Ask any bystander on the street what "killer robots" are and you'd probably hear something out of the "Terminator" series. The fear of autonomous machines killing humans is so ingrained in society that some organizations have made it their mission to ban these terrifying creations.

But researchers are questioning whether banning killer robots is worth it. They found the problem isn't killer robots themselves, but how society — particularly military organizations like The Pentagon — are enabling and researching violent robots, according to a new study from the SUNY University at Buffalo.

"Instead of demonizing Killer Robots as such, we need to understand the tools, processes and operating procedures that create, support and validate these objects," the researchers said.

Co-author Tero Karppi, a professor of media study, warned how "we have to deconstruct the term 'killer robot' into smaller cultural techniques."

With its roots in agricultural engineering, cultural techniques in media theory constitutes the examination of actions, ideas, and technologies and how it gave rise to certain concepts, objects, and systems.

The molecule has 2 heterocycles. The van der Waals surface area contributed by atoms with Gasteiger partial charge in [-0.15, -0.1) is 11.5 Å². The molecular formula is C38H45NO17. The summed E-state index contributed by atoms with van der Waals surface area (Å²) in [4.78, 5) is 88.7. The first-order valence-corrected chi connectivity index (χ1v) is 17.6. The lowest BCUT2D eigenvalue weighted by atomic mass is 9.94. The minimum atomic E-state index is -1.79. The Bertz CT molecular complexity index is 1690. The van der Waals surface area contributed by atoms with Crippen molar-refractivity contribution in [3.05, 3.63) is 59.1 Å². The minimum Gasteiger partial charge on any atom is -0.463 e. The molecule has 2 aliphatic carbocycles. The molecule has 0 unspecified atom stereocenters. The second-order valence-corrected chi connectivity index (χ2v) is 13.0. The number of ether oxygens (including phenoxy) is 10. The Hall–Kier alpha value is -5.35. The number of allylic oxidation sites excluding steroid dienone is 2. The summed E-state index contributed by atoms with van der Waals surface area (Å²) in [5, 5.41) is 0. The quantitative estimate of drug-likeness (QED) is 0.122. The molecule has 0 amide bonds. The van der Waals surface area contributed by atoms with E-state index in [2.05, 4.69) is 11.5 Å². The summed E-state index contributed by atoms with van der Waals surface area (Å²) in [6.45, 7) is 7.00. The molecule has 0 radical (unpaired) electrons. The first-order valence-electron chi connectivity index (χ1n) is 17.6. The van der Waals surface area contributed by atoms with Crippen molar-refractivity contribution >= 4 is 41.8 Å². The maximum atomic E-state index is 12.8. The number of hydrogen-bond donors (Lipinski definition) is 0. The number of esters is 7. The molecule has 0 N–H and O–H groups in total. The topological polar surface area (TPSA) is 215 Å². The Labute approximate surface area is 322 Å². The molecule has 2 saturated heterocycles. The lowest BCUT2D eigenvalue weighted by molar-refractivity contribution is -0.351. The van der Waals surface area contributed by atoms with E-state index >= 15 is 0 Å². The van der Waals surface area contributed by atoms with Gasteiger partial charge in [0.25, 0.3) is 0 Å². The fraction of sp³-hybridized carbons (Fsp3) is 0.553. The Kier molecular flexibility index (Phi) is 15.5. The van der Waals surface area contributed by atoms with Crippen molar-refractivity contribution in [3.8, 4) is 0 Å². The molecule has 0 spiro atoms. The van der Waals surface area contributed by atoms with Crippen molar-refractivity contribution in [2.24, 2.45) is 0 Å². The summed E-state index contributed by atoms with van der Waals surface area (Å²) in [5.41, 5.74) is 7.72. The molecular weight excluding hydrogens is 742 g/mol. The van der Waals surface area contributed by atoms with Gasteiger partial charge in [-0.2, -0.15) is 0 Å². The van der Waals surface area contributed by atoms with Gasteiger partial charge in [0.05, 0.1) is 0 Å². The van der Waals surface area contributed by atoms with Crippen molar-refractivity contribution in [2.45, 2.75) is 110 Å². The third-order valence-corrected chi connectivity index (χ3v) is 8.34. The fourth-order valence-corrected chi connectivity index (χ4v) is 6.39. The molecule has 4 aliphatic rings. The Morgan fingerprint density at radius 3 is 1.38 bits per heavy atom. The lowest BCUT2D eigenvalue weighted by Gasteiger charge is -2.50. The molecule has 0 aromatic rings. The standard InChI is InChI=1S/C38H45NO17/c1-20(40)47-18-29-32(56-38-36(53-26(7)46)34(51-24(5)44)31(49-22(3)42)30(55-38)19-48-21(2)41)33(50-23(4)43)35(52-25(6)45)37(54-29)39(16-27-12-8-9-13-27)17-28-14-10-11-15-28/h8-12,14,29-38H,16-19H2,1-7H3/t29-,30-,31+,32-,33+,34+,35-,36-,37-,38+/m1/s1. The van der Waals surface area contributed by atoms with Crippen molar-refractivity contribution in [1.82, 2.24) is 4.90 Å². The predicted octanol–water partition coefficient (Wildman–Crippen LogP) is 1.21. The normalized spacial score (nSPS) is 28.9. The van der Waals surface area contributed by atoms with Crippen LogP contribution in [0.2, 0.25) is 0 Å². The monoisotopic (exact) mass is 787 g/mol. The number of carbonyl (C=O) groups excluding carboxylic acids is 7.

This means we shouldn't just look at what a killer robot is and what it could do, but how we're promoting their creation.

"We need to go back and look at the history of machine learning, pattern recognition and predictive modeling, and how these things are conceived," Karppi said, according to

In a world where robots are moving into the role of combatant, there'll be situations where bots need to distinguish between friend and foe and in the real world — and that distinction risks being blurry.

That's partly why Karppi believes we need to examine how rules and ethics could translate into software code.

"The distinctions between combatant and non-combatant, human and machine, life and death are not drawn by a robot," Karppi said, according to "While it may be the robot that pulls the trigger, the actual operation of pulling is a consequence of a vast chain of operations, processes and calculations."

He basically means the concerns surrounding artificial intelligence should fall on developers, not the technology itself.

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